System Bits: April 11


Tiny transistors made from self-assembled carbon nanotubes While carbon nanotubes can be used to make very small electronic devices, they are difficult to handle. Now, researchers from the University of Groningen, the University of Wuppertal, and IBM Zurich, have developed a method to select semiconducting nanotubes from a solution, and make them self-assemble on a circuit of gold electrodes. ... » read more

System Bits: April 4


Nanodevices for extreme environments in space, on earth Researchers at the Stanford Extreme Environment Microsystems Laboratory (XLab) are on a mission to conquer conditions such as those found on Venus: a hot surface pelted with sulfuric acid rains, 480 degrees C, an atmosphere that would fry today’s electronics. By developing heat-, corrosion- and radiation-resistant electronics, the team ... » read more

Power/Performance Bits: April 4


Self-sustaining microbial fuel cell Researchers at Binghamton University developed the first micro-scale self-sustaining microbial fuel cell, which generates power through the symbiotic interactions of two types of bacteria. A mixed culture of phototrophic and heterotrophic bacteria were placed in a 90-microliter cell chamber, or about one-fifth the size of a teaspoon. Phototrophic bacter... » read more

System Bits: Feb. 28


Software robots have fights lasting years According to University of Oxford and Alan Turing Institute researchers, editing bots on Wikipedia undo vandalism, enforce bans, check spelling, create links and import content automatically, whereas other non-editing bots mine data, identify data or identify copyright infringements — sometimes with unpredictable consequences. The team looked at h... » read more

System Bits: Jan. 10


Speeding up computing tasks by turning memory chips into processors In a development that could lead to data being processed in the same spot where it is stored, for much faster and thinner mobile devices and computers, a team of researchers from Nanyang Technological University, Singapore (NTU Singapore), Germany’s RWTH Aachen University, and interdisciplinary research center Forschungszent... » read more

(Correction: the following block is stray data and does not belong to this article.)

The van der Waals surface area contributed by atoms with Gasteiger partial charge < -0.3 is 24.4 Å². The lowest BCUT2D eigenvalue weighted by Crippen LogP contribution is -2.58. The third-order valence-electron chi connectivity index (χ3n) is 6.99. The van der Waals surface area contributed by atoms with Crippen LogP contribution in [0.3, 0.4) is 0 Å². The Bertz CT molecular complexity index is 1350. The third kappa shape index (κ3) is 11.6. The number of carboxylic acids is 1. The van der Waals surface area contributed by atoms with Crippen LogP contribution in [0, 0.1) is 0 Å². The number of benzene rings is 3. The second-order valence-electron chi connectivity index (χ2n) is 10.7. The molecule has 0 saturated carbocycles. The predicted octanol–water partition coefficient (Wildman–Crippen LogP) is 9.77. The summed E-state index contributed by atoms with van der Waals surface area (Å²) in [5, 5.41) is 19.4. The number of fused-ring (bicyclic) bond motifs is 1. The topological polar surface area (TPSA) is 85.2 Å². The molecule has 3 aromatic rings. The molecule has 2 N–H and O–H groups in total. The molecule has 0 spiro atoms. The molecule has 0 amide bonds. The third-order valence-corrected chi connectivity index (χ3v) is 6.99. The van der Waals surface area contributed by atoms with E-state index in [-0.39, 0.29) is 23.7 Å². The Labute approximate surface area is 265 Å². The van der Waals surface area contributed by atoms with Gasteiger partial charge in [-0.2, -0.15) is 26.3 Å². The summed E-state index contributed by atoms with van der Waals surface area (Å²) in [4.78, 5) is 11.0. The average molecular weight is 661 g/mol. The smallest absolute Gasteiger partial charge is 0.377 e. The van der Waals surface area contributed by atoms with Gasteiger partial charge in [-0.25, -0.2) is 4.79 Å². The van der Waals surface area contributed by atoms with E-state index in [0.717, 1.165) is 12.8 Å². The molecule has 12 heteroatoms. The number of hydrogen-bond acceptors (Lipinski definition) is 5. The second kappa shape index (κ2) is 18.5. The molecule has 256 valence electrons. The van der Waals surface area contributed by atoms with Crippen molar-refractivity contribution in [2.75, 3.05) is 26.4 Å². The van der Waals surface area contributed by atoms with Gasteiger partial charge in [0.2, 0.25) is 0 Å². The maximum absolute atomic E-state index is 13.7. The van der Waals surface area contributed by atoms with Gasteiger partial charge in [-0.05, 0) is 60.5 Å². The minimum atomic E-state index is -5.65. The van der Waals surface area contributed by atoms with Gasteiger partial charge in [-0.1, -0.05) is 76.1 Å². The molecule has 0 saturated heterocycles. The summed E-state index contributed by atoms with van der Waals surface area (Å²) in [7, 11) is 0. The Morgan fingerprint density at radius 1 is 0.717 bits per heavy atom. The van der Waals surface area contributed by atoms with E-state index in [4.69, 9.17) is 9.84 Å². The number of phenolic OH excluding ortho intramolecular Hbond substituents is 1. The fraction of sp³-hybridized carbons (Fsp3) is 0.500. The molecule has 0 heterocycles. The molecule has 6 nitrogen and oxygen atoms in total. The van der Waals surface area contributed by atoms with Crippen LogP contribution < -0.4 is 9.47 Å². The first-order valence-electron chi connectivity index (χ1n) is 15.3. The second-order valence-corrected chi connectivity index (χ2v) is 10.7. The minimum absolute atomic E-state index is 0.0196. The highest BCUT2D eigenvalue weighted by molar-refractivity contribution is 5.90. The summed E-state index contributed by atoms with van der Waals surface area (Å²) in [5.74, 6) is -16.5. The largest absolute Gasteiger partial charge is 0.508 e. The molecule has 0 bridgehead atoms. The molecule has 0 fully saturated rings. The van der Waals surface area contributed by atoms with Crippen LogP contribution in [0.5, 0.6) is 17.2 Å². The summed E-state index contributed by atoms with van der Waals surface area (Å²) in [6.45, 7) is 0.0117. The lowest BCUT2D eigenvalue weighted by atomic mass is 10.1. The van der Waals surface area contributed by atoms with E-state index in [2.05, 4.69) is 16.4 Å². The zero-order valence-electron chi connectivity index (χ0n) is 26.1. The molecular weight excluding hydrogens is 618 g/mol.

System Bits: Jan. 3


Clues to high-temp superconductivity Offering clues about the microscopic origins of high-temperature superconductivity, physicists at Rice University’s Center for Quantum Materials (RCQM) have created a new iron-based material. The material is a formulation of iron, sodium, copper and arsenic created by Rice graduate student Yu Song in the laboratory of physicist Pengcheng Dai. The recip... » read more

Power/Performance Bits: Dec. 13


3D porous microsupercapacitors A research team from the King Abdullah University of Science and Technology (KAUST) developed an integrated microsupercapacitor targeted at self-powered system applications where the power source may be intermittent, such as sensors for wearables, security, and structural health monitoring. The key to the microsupercapacitors is vertically-scaled three-dimen... » read more

System Bits: Oct. 25


Scalable quantum computers In what they say is a significant step towards to the realization of a scalable quantum computer, researchers from the Institute for Quantum Computing (IQC) at the University of Waterloo led the development of a new extensible wiring technique capable of controlling superconducting quantum bits. The quantum socket is a wiring method that uses 3D based on spring-lo... » read more

System Bits: Oct. 18


First quantum computer bridge Quantum computing is closer than we think. For the first time on a single chip, Sandia National Laboratories and Harvard University researchers have shown all the components needed to create a quantum bridge to link quantum computers together by forcefully embedding two silicon atoms in a diamond matrix. Sandia researcher Ryan Camacho pointed out that small qua... » read more

System Bits: Aug. 30


Probing photon-electron interactions According to Rice University researchers, where light and matter intersect, the world illuminates; where they interact so strongly that they become one, they illuminate a world of new physics. Here, the team is closing in on a way to create a new condensed matter state in which all the electrons in a material act as one by manipulating them with light and a... » read more

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